The Royal Australian College of General Practitioners (RACGP) is today warning that the Queensland Government payroll tax ruling will worsen the general practice crisis and access to care for patients across the state.
It comes following many months of advocacy by the RACGP after several Queensland practices were hit with backdated payroll tax bills for up to millions of dollars based on a new interpretation of payroll tax law after a New South Wales tribunal ruling.
The Queensland Revenue Office has now clarified the rules for general practitioners who work as tenant doctors at medical clinics in a Commissioner’s public ruling. The RACGP is concerned the changes will result in increased costs for practice owners, which will flow on to patients and force some practices to close their doors.
RACGP President Dr Nicole Higgins slammed the decision as a kick in the guts for Queensland patients.
“While I’m pleased that the Queensland Revenue Office has listened to our advocacy and will limit audits on practices to the previous financial year, the scenarios provided of what is in scope of payroll tax in this ruling is deeply concerning,” she said.
“It is another nail in the coffin for struggling general practices in Queensland.
“Practices with two or more full time equivalent GPs will be affected. So, it’s particularly bad news for rural and remote communities, which are often served by small practices with only a few very hard-working GPs.
“GPs usually work under service agreements with practices and if practices are suddenly slugged with payroll tax costs, which can be tens of thousands of dollars, they will be forced to pass the costs on to patients. If patients can’t afford the higher out-of-pocket costs, practices will be forced to close their doors.”
RACGP Vice President and Queensland Chair Dr Bruce Willett said the changes would be devastating for communities across the state.
“This will have a devastating impact on communities across Queensland and will result in worsening health conditions, and more strain on our already overburdened hospital system and emergency departments,” he said.
“The RACGP has long been saying practices across Australia should not be slugged with this tax on top of everything else. Successive federal governments have stripped funding from GP care over decades, and the Medicare freeze has taken $2 billion and counting from GP patients.
“So, we are continuing to call for an exemption for payroll tax for all general practices. State and territory governments need to act to ensure people can continue to access high-quality GP care, and practices can keep their doors open.”
The RACGP President said urgent reforms are needed to safeguard GP care for all Australians into the future.
“While we welcome state Premiers recently backing our calls for urgent reforms to fix Medicare and ensure no patients are left behind, the impact of state payroll tax decisions like Queensland will only further reduce bulk billing,” she said.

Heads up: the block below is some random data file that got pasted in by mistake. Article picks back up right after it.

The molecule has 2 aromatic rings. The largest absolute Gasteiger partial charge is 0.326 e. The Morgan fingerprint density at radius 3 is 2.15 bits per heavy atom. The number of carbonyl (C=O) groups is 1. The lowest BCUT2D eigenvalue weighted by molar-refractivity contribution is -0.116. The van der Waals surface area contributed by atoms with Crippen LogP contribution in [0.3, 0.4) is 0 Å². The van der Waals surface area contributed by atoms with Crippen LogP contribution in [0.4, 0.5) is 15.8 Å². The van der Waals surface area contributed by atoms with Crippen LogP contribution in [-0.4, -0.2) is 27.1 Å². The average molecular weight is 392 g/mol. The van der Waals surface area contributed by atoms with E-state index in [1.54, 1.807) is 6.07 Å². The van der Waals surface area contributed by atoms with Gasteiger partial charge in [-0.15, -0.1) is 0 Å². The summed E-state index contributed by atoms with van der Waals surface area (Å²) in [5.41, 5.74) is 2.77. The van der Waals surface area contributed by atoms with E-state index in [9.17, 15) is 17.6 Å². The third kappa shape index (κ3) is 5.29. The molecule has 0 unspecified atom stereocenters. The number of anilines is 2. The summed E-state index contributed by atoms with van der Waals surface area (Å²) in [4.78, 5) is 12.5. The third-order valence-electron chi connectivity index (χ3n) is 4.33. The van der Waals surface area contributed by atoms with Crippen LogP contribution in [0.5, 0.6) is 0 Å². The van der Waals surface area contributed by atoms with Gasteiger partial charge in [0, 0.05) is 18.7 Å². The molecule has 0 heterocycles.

“Medicare is broken due to chronic underfunding by successive governments, and the fact emergency care has been prioritised over prevention, early intervention, and management of chronic conditions. As a result, we are seeing more and more practices being forced to close or move away from bulk billing in order to keep their doors open, and many are struggling to find GPs.
“We need reform now, and we need to get it right. We have the opportunity to improve patient health outcomes and reduce spending on expensive hospital care by investing in general practice care for patients – both local and international research shows this approach works.
“While we need long-term reforms to ensure everyone can access high-quality GP care into the future, there are many simple measures the federal Government can implement quickly to improve access to care and health outcomes in the short-term.
“This includes investing in longer consultations for patients with complex needs, and tripling bulk billing incentives, which will help improve access to care for those who need it most, including those who are vulnerable and disadvantaged. I look forward to continuing to work with our federal Government, as well as state and territory governments, on the reform agenda for the health system.
“There is no substitute for general practice care – without it the path will only result in poorer health outcomes for patients and longer wait times at already over stretched public hospital emergency departments. The federal and state and territory governments need to work together on a long-term plan to ensure everyone can access high-quality GP care, no matter their postcode or income, and nobody misses out.”
The RACGP’s advocacy priorities include reforms to improve patient health outcomes in the short-term, including support for patients after an unplanned hospital visit, and enhanced primary care services for people over the age of 65, with mental health conditions and people with disability.
The advocacy priorities are drawn from the College’s Vision for general practice and a sustainable healthcare system (Vision), which outlines the need to restructure the healthcare system into one that prevents illness, and provides the right care for patients when and where they need it, and is sustainably funded into the future.
PricewaterhouseCoopers Consulting found that implementing The Vision would create substantial economic benefits by reducing the need for more expensive secondary care and improving the nation’s productivity through a healthier workforce.